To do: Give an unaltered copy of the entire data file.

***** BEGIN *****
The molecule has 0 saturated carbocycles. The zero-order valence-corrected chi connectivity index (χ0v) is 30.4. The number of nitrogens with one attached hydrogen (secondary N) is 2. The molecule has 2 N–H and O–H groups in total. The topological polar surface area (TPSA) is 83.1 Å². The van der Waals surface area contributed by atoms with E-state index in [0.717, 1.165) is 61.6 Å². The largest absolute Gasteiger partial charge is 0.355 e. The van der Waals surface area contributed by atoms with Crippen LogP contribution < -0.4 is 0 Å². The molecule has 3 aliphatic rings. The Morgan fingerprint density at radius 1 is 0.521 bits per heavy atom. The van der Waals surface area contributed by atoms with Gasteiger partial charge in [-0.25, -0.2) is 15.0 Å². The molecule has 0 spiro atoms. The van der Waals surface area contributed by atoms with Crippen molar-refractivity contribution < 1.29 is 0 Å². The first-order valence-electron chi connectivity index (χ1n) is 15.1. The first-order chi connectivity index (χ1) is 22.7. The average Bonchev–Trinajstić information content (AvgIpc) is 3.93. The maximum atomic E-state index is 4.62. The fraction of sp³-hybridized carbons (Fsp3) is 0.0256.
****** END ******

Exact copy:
The molecule has 0 saturated carbocycles. The zero-order valence-corrected chi connectivity index (χ0v) is 30.4. The number of nitrogens with one attached hydrogen (secondary N) is 2. The molecule has 2 N–H and O–H groups in total. The topological polar surface area (TPSA) is 83.1 Å². The van der Waals surface area contributed by atoms with E-state index in [0.717, 1.165) is 61.6 Å². The largest absolute Gasteiger partial charge is 0.355 e. The van der Waals surface area contributed by atoms with Crippen LogP contribution < -0.4 is 0 Å². The molecule has 3 aliphatic rings. The Morgan fingerprint density at radius 1 is 0.521 bits per heavy atom. The van der Waals surface area contributed by atoms with Gasteiger partial charge in [-0.25, -0.2) is 15.0 Å². The molecule has 0 spiro atoms. The van der Waals surface area contributed by atoms with Crippen molar-refractivity contribution < 1.29 is 0 Å². The first-order valence-electron chi connectivity index (χ1n) is 15.1. The first-order chi connectivity index (χ1) is 22.7. The average Bonchev–Trinajstić information content (AvgIpc) is 3.93. The maximum atomic E-state index is 4.62. The fraction of sp³-hybridized carbons (Fsp3) is 0.0256.